What you see is a notice posted by RealtyTrac, a reporting service specializing in financially distressed properties. It is not a listing ... in fact, the home probably isnâ€™t even on the market. It could be at some later date, or may have already been sold. This is nothing more than a notification of foreclosure.. RealtyTrac doesnâ€™t list or sell property, but simply compiles data from several sources, all public information. To learn more, youâ€™d have to subscribe, although I see no reason to do so. The likelihood of purchasing anything based on a RealtyTrac notice is near zero â€¦ and while these postings do serve a purpose for those following market trends, they have no value to anyone looking for a home.
As for that very enticing number â€¦ unfortunately, itâ€™s not the price youâ€™d pay (as RealtyTrac would like for you to assume), but rather the amount in default, which would explain why itâ€™s down to the dollar. It has absolutely no relation to what the property would sell for if it ever came on the market ... itâ€™s not even close. If it were possible to purchase such a home for so little money, youâ€™d have to get in line. While the attraction to a potential bargain is certainly understandable, if it looks too good to be true â€¦.
Contrary to what those late-night real estate hustlers spew forth, itâ€™s a myth that anyone can simply walk right up and purchase a foreclosure for pennies on the dollar. If it were that easy, wouldnâ€™t we all be doing it? While the homes may be aggressively priced when first posted for sale, the strategy is to attract attention to the listings, and raise the stakes through a â€œbidding war.â€ In so many instances, foreclosures end up selling for more than the original asking price, and closer to market value.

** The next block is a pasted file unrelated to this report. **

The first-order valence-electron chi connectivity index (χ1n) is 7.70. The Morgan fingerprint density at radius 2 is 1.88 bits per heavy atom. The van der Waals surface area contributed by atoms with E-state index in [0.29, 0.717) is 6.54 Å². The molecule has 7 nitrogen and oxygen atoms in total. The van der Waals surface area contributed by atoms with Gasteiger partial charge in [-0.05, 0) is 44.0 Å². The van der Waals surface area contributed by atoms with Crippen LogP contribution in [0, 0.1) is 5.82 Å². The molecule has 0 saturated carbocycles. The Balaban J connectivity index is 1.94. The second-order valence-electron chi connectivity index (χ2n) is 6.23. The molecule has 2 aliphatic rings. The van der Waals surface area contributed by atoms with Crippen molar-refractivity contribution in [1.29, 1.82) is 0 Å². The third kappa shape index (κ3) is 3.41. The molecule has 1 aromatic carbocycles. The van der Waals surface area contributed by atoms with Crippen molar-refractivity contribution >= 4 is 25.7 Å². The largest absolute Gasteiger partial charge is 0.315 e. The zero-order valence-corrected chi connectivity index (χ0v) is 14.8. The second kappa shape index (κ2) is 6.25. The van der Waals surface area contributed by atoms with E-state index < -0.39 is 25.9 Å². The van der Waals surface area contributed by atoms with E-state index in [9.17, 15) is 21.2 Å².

Just about all of them need considerable work, well beyond cosmetic improvements ... sort of fixer-uppers on steroids. In a nutshell, theyâ€™re suited primarily for investors with deep pockets. I work with several, and see firsthand what these places go for, as well as what it takes to get them into marketable condition. It can be pretty serious money.
The terms of a foreclosure sale alone should be sufficient to drive all but the most sophisticated buyers away â€¦ â€œas-is, where-is, with all faults and defects.â€ Bottom line: itâ€™s yours as it sits. In most cases, thereâ€™s an opportunity to inspect the property and void the transaction, but only after a contract is signed â€¦ and since the homes are generally in pretty rough shape, itâ€™s imperative to have all major components checked out by experts.. The cost of these inspections is totally on the buyer, and is not reimbursable, irrespective of whether the sale ever closes. Further, in virtually no instance will the lienholder/seller make any allowances for repairs â€¦ â€œas-is, where-isâ€ sums it up.
Ironically, you can likely purchase a great property in much better condition for about the same money â€¦ possibly less, considering what youâ€™d have to spend to get most foreclosures into shape. Iâ€™ve had many instances of buyers looking for bank-owned property. In virtually every case, they ended up purchasing a great home in a more traditional manner, and have never regretted it.
It will be my pleasure to work with you toward finding that special place which best suits your familyâ€™s needs. My services and expertise come at no cost to you as a buyer. I trust that this helps. If I may be of further assistance, please feel free to contact me. I look forward to hearing from you.